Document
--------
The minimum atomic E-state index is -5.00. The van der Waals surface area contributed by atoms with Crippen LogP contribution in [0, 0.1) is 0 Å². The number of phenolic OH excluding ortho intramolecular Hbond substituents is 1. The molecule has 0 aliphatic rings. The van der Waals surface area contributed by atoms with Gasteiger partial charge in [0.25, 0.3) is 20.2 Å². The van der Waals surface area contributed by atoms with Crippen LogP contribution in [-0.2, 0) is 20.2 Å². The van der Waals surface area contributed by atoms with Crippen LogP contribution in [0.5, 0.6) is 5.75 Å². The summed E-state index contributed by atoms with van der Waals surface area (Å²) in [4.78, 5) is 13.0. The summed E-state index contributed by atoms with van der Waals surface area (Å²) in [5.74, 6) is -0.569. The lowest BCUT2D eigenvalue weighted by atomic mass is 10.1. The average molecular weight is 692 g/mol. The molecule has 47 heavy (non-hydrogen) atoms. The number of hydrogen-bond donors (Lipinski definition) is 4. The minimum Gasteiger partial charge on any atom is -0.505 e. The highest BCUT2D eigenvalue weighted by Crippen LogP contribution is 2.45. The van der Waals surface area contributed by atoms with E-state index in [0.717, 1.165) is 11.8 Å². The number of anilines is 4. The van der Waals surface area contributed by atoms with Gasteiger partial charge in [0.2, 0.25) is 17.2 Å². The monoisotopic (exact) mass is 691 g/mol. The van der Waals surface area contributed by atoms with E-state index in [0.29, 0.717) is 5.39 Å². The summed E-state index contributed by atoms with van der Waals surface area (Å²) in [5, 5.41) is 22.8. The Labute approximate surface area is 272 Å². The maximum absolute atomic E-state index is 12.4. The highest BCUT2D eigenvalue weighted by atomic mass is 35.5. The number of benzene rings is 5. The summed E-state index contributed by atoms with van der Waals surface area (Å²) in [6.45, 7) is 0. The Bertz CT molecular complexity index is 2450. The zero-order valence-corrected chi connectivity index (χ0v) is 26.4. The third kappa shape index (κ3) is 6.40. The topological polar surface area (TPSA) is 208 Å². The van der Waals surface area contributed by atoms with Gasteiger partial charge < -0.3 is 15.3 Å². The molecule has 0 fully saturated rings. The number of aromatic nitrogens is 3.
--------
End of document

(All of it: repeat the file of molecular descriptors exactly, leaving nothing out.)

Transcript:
The minimum atomic E-state index is -5.00. The van der Waals surface area contributed by atoms with Crippen LogP contribution in [0, 0.1) is 0 Å². The number of phenolic OH excluding ortho intramolecular Hbond substituents is 1. The molecule has 0 aliphatic rings. The van der Waals surface area contributed by atoms with Gasteiger partial charge in [0.25, 0.3) is 20.2 Å². The van der Waals surface area contributed by atoms with Crippen LogP contribution in [-0.2, 0) is 20.2 Å². The van der Waals surface area contributed by atoms with Crippen LogP contribution in [0.5, 0.6) is 5.75 Å². The summed E-state index contributed by atoms with van der Waals surface area (Å²) in [4.78, 5) is 13.0. The summed E-state index contributed by atoms with van der Waals surface area (Å²) in [5.74, 6) is -0.569. The lowest BCUT2D eigenvalue weighted by atomic mass is 10.1. The average molecular weight is 692 g/mol. The molecule has 47 heavy (non-hydrogen) atoms. The number of hydrogen-bond donors (Lipinski definition) is 4. The minimum Gasteiger partial charge on any atom is -0.505 e. The highest BCUT2D eigenvalue weighted by Crippen LogP contribution is 2.45. The van der Waals surface area contributed by atoms with E-state index in [0.717, 1.165) is 11.8 Å². The number of anilines is 4. The van der Waals surface area contributed by atoms with Gasteiger partial charge in [0.2, 0.25) is 17.2 Å². The monoisotopic (exact) mass is 691 g/mol. The van der Waals surface area contributed by atoms with E-state index in [0.29, 0.717) is 5.39 Å². The summed E-state index contributed by atoms with van der Waals surface area (Å²) in [5, 5.41) is 22.8. The Labute approximate surface area is 272 Å². The maximum absolute atomic E-state index is 12.4. The highest BCUT2D eigenvalue weighted by atomic mass is 35.5. The number of benzene rings is 5. The summed E-state index contributed by atoms with van der Waals surface area (Å²) in [6.45, 7) is 0. The Bertz CT molecular complexity index is 2450. The zero-order valence-corrected chi connectivity index (χ0v) is 26.4. The third kappa shape index (κ3) is 6.40. The topological polar surface area (TPSA) is 208 Å². The van der Waals surface area contributed by atoms with Gasteiger partial charge < -0.3 is 15.3 Å². The molecule has 0 fully saturated rings. The number of aromatic nitrogens is 3.